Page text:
News & Ideas


Radcliffe Magazine | Fall 2020

Edo Berger was the 2019–2020 Mildred Londa Weisman Fellow at Radcliffe, where he currently serves as a science advisor. He is a professor of astronomy in the Harvard Faculty of Arts and Sciences. His recent research has explored how gold and other rare elements are created in the universe.

Crystal Z Campbell is the 2020–2021 Radcliffe-Film Study Center Fellow/David and Roberta Logie Fellow at Radcliffe. A multidisciplinary artist, experimental filmmaker, and writer, she is currently producing an experimental film, titled SLICK, that excavates public secrets through the 1921 Tulsa Race Massacre and its longstanding effects on the City of Tulsa.

Lizabeth Cohen was a 2001–2002 fellow and the dean of the Radcliffe Institute from 2011 to 2018. She is a Harvard University Distinguished Service Professor, the Howard Mumford Jones Professor of American Studies in the Harvard Department of History, and the author, most recently, of Saving America’s Cities: Ed Logue and the Struggle to Renew Urban America in the Suburban Age (Farrar, Straus and Giroux, 2019).

Henri Cole was a 2014–2015 fellow at the Radcliffe Institute. He is the Josephine Olp Weeks Professor of Literature at Claremont McKenna College and the author of 10 collections of poetry, most recently Blizzard (Farrar, Straus and Giroux, 2020), and a memoir, Orphic Paris (New York Review Books, 2018).

Junot Díaz was a 2003–2004 fellow at the Institute. He is the author of the Pulitzer Prize–winning novel The Brief Wondrous Life of Oscar Wao (Riverhead Books, 2007) and, most recently, of the picture book Islandborn (Dial Books, 2018).

Ivelisse Estrada is the associate editor of Radcliffe Magazine and a senior writer at the Radcliffe Institute, where she also leads on social media.

Linda Greenhouse is a 1968 graduate of Radcliffe College and a senior research scholar in law at Yale Law School. A Pulitzer Prize winner, she reported on the Supreme Court for the New York Times from 1978 to 2008 and currently writes a twice-monthly opinion column on the court as a New York Times contributing columnist.

Lauren Groff was a 2018–2019 Suzanne Young Murray Fellow at the Radcliffe Institute. She is a writer of critically acclaimed literary fiction, and her most recent book is Florida (Riverhead Books, 2018). 

Jonathan Guyer was a 2017–2018 fellow at Radcliffe. The managing editor of the American Prospect, he spent five years researching Arabic comics in Egypt and has written for the New York Times, the New Yorker, and the Paris Review.

Gish Jen, a 1977 graduate of Radcliffe College, was a 2001–2002 Institute fellow and a 1986–1987 Bunting fellow. She is an award-winning writer and the author of eight books of fiction and nonfiction, most recently the novel The Resisters (Knopf, 2020).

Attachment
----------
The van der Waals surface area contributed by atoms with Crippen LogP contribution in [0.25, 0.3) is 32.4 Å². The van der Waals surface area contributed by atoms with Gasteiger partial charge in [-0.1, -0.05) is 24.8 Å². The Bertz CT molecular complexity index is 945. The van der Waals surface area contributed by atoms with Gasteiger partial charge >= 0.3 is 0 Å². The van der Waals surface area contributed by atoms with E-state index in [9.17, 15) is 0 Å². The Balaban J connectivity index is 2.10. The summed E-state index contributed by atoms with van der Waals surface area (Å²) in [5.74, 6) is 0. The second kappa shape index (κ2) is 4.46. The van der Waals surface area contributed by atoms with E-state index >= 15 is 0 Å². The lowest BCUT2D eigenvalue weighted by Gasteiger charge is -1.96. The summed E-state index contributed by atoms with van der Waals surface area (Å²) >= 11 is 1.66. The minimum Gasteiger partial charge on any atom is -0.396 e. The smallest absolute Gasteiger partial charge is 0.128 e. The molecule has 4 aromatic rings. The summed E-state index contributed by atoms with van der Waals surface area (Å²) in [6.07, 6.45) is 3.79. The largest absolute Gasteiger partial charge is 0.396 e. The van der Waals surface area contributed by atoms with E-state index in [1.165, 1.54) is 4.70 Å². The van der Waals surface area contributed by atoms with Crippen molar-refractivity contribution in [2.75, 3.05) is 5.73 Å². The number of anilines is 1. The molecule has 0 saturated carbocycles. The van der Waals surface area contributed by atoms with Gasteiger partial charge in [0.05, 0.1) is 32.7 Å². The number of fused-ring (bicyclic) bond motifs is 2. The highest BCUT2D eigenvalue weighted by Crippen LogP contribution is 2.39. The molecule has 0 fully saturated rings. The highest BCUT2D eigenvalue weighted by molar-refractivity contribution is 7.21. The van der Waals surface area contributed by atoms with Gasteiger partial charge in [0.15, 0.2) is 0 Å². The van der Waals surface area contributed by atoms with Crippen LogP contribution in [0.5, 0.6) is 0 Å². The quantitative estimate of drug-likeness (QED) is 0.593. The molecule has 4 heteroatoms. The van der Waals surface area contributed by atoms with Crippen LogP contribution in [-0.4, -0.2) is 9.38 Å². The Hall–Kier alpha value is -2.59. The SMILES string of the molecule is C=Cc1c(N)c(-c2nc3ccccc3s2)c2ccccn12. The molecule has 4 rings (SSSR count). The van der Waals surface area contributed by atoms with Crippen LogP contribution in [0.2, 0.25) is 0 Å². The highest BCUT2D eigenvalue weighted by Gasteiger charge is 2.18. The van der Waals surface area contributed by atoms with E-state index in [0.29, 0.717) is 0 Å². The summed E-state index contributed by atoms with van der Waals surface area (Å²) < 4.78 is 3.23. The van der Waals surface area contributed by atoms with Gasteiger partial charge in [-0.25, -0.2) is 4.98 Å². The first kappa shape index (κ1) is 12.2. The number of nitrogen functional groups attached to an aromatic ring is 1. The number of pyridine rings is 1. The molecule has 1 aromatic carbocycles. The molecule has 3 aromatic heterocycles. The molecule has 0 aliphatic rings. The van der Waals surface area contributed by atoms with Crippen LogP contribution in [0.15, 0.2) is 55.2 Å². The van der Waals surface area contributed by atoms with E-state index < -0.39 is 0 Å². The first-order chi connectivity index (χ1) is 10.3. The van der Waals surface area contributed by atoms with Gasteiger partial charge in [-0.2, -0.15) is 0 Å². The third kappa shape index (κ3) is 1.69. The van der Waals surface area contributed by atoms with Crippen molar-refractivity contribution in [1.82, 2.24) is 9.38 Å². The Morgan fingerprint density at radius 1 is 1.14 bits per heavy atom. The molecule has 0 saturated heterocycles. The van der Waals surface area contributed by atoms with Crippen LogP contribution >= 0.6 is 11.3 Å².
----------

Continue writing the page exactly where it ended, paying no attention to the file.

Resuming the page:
Iman Lavery is an intern in the Radcliffe Institute Office of Communications. A concentrator in English with a secondary in film and visual studies, she is a member of the Harvard College Class of 2022.

Will Mackin is the 2020–2021 Perrin Moorhead Grayson and Bruns Grayson Fellow at Radcliffe. A 23-year veteran of the US Navy and a fiction writer, he is currently working on a follow-up to Bring Out the Dog (Random House, 2018), which won the PEN/Robert W. Bingham Prize for Debut Short Story Collection.

Nina McConigley was the 2019–2020 Walter Jackson Bate Fellow at the Institute. An assistant professor at the University of Wyoming, she is a fiction writer whose story collection Cowboys and East Indians (FiveChapters Books, 2014) won the PEN Open Book Award and a High Plains Book Award.

Diane McWhorter was the 2011–2012 Mildred Londa Weisman Fellow at Radcliffe. She is the author of the Pulitzer Prize–winning Carry Me Home: Birmingham, Alabama—The Climactic Battle of the Civil Rights Revolution (Simon & Schuster, 2001).

Suzanne Mettler, who was the 2019–2020 Katherine Hampson Bessell Fellow at Radcliffe, is the John L. Senior Professor of American Institutions in the Department of Government at Cornell University. She is the author of six books, most recently Four Threats: The Recurring Crises of American Democracy (St. Martin’s Press, 2020) with Robert C. Lieberman.

Ben Miller was a 2014–2015 fellow at Radcliffe. This fall, his work will appear in Best American Experimental Writing 2020 (Wesleyan University Press, 2020) and in Black Mountain College Studies, Fiction International, and Raritan.

Kavita Kacholia Mishra earned her AB from Harvard College in 1998 and her MPH from the Harvard School of Public Health in 2003. She is a member of the Radcliffe Institute Dean’s Advisory Council and an internationally renowned expert in radiation oncology.

Miriam Pawel is the 2020–2021 Frieda L. Miller Fellow at Radcliffe and a member of the Harvard-Radcliffe Class of 1979. An author, journalist, and independent historian, she is also a contributing opinion writer for the New York Times, and her most recent book is The Browns of California: The Family Dynasty that Transformed a State and Shaped a Nation (Bloomsbury, 2018).

Laurence Ralph was the 2015–2016 Joy Foundation Fellow at Radcliffe. A professor of anthropology and the director of the Center on Transnational Policing at Princeton University, he is the author of two books, most recently The Torture Letters: Reckoning with Police Violence (University of Chicago Press, 2020).

Ruben Reyes Jr., a member of the Harvard Class of 2019 who earned his degree in ethnic studies, was a Radcliffe Research Partner in 2018–2019. He is now an MFA candidate at the Iowa Writers’ Workshop.

Evie Shockley was a 2018–2019 fellow at the Radcliffe Institute. She is a professor of English at Rutgers University–New Brunswick and a poet whose most recent collection, semiautomatic (Wesleyan University Press, 2017), was a finalist for the Pulitzer Prize in poetry and a winner of the Hurston/Wright Legacy Award in poetry.

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